“Are you my father?”
After the Menier’s version which starred Timothy and Sam West, the Nuffield uses a similar conceit to cast another father and son duo in Caryl Churchill’s A Number. This time, it is John and Lex Shrapnel who delve into the murky world of cloning, medical ethics and paternal responsibility but it is Tom Scutt’s unique set design that proves to be the most striking thing about Michael Longhurst’s production.
Divided into four, the audience are seated around an observation chamber – the mirrored glass of which allows us to see in but not the actors to see out. Furthermore, they are reflected multiple times, echoing the themes of splintered self and inescapable examination. For all its technical brilliance though, it is a design which sterilizes an already clinical exercise, leaving one impressed rather than amazed.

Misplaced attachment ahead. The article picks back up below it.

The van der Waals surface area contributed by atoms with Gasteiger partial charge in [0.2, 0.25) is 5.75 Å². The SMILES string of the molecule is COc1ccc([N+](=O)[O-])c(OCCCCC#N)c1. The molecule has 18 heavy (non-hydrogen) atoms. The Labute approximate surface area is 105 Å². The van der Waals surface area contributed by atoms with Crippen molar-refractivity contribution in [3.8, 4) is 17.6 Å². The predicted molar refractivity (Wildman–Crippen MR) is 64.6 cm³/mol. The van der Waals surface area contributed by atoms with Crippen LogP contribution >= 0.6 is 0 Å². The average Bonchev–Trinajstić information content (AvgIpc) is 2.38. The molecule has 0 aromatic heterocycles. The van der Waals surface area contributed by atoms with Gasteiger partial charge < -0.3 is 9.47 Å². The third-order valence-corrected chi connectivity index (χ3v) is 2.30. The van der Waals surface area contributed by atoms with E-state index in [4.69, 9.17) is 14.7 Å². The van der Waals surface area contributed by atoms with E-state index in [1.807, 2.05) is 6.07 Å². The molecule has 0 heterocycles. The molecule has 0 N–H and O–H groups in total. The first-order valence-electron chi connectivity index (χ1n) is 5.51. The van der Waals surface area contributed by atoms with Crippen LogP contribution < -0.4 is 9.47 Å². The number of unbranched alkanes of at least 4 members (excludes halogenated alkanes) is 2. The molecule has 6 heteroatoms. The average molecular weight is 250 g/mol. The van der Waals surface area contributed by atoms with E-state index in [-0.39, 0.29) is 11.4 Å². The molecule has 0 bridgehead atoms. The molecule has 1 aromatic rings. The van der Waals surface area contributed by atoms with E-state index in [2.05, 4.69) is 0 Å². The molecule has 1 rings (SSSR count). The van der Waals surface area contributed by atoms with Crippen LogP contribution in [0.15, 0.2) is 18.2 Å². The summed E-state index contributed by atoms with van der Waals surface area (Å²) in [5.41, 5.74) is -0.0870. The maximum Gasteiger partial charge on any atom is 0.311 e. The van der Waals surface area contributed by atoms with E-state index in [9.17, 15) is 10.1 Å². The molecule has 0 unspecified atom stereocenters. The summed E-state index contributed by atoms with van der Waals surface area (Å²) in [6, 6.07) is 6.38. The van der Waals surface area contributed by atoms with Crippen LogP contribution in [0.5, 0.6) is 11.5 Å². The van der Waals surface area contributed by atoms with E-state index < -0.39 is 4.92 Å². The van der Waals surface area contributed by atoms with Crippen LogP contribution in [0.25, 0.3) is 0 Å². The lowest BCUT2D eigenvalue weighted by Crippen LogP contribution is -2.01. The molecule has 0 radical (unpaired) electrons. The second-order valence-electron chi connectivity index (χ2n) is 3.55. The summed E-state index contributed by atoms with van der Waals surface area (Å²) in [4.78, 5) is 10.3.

Churchill’s play was written at a time when cloning was much more of an issue du jour so it is all the more remarkable that Longhurst has managed to subtly shifts its arguments to a more metaphorical than literal basis, playing up the ideas of responsibility – a man who cloned his son many time yet left them all believing they were the only one – and the shattered realisations of a generation who can no longer rely on what their parents had.
John Shrapnel’s Salter becomes increasingly worn down and haunted by responsibility as the full extent of his actions slowly becomes clear but it is Lex Shrapnel who really impresses, imbuing each of his three replicas with entirely different physical and emotional languages, really reinforcing the playwright’s views on nature versus nurture when it comes to identity. I just wish it moved me more.